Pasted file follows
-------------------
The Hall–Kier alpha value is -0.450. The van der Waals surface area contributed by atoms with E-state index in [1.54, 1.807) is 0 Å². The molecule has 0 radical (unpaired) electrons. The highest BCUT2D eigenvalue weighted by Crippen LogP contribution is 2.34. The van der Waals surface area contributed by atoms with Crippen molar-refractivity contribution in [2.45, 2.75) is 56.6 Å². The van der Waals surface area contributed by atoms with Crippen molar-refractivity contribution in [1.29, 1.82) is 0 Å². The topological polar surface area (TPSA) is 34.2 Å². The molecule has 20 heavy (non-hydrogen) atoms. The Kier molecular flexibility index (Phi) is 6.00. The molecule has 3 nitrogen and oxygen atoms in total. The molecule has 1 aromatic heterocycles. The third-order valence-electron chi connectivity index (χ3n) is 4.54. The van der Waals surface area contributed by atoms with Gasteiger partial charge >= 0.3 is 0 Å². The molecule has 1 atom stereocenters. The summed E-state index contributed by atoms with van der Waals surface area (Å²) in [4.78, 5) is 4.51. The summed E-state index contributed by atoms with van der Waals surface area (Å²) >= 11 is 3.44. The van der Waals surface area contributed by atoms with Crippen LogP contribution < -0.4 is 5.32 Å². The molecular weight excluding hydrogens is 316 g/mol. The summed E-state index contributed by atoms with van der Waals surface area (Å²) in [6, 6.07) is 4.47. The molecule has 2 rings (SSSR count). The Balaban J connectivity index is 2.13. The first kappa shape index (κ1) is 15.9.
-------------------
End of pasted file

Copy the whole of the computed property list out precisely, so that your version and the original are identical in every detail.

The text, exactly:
The Hall–Kier alpha value is -0.450. The van der Waals surface area contributed by atoms with E-state index in [1.54, 1.807) is 0 Å². The molecule has 0 radical (unpaired) electrons. The highest BCUT2D eigenvalue weighted by Crippen LogP contribution is 2.34. The van der Waals surface area contributed by atoms with Crippen molar-refractivity contribution in [2.45, 2.75) is 56.6 Å². The van der Waals surface area contributed by atoms with Crippen molar-refractivity contribution in [1.29, 1.82) is 0 Å². The topological polar surface area (TPSA) is 34.2 Å². The molecule has 20 heavy (non-hydrogen) atoms. The Kier molecular flexibility index (Phi) is 6.00. The molecule has 3 nitrogen and oxygen atoms in total. The molecule has 1 aromatic heterocycles. The third-order valence-electron chi connectivity index (χ3n) is 4.54. The van der Waals surface area contributed by atoms with Gasteiger partial charge >= 0.3 is 0 Å². The molecule has 1 atom stereocenters. The summed E-state index contributed by atoms with van der Waals surface area (Å²) in [4.78, 5) is 4.51. The summed E-state index contributed by atoms with van der Waals surface area (Å²) >= 11 is 3.44. The van der Waals surface area contributed by atoms with Crippen LogP contribution < -0.4 is 5.32 Å². The molecular weight excluding hydrogens is 316 g/mol. The summed E-state index contributed by atoms with van der Waals surface area (Å²) in [6, 6.07) is 4.47. The molecule has 2 rings (SSSR count). The Balaban J connectivity index is 2.13. The first kappa shape index (κ1) is 15.9.